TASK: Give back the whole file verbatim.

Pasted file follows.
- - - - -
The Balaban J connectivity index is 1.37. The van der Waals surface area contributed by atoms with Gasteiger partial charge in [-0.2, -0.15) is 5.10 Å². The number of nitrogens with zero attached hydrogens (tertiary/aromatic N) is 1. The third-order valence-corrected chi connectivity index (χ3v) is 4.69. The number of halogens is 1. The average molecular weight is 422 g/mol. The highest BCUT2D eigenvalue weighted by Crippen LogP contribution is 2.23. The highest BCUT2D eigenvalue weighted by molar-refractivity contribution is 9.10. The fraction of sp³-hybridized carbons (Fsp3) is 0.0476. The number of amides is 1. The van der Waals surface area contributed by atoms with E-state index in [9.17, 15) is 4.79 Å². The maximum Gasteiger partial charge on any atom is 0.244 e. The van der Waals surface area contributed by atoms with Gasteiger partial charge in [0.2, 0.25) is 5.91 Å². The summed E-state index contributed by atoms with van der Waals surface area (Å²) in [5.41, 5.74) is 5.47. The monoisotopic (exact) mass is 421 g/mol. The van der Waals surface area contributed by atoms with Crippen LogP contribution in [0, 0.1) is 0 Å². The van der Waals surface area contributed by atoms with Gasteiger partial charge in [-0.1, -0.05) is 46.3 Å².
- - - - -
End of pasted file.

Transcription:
The Balaban J connectivity index is 1.37. The van der Waals surface area contributed by atoms with Gasteiger partial charge in [-0.2, -0.15) is 5.10 Å². The number of nitrogens with zero attached hydrogens (tertiary/aromatic N) is 1. The third-order valence-corrected chi connectivity index (χ3v) is 4.69. The number of halogens is 1. The average molecular weight is 422 g/mol. The highest BCUT2D eigenvalue weighted by Crippen LogP contribution is 2.23. The highest BCUT2D eigenvalue weighted by molar-refractivity contribution is 9.10. The fraction of sp³-hybridized carbons (Fsp3) is 0.0476. The number of amides is 1. The van der Waals surface area contributed by atoms with E-state index in [9.17, 15) is 4.79 Å². The maximum Gasteiger partial charge on any atom is 0.244 e. The van der Waals surface area contributed by atoms with Gasteiger partial charge in [0.2, 0.25) is 5.91 Å². The summed E-state index contributed by atoms with van der Waals surface area (Å²) in [5.41, 5.74) is 5.47. The monoisotopic (exact) mass is 421 g/mol. The van der Waals surface area contributed by atoms with Crippen LogP contribution in [0, 0.1) is 0 Å². The van der Waals surface area contributed by atoms with Gasteiger partial charge in [-0.1, -0.05) is 46.3 Å².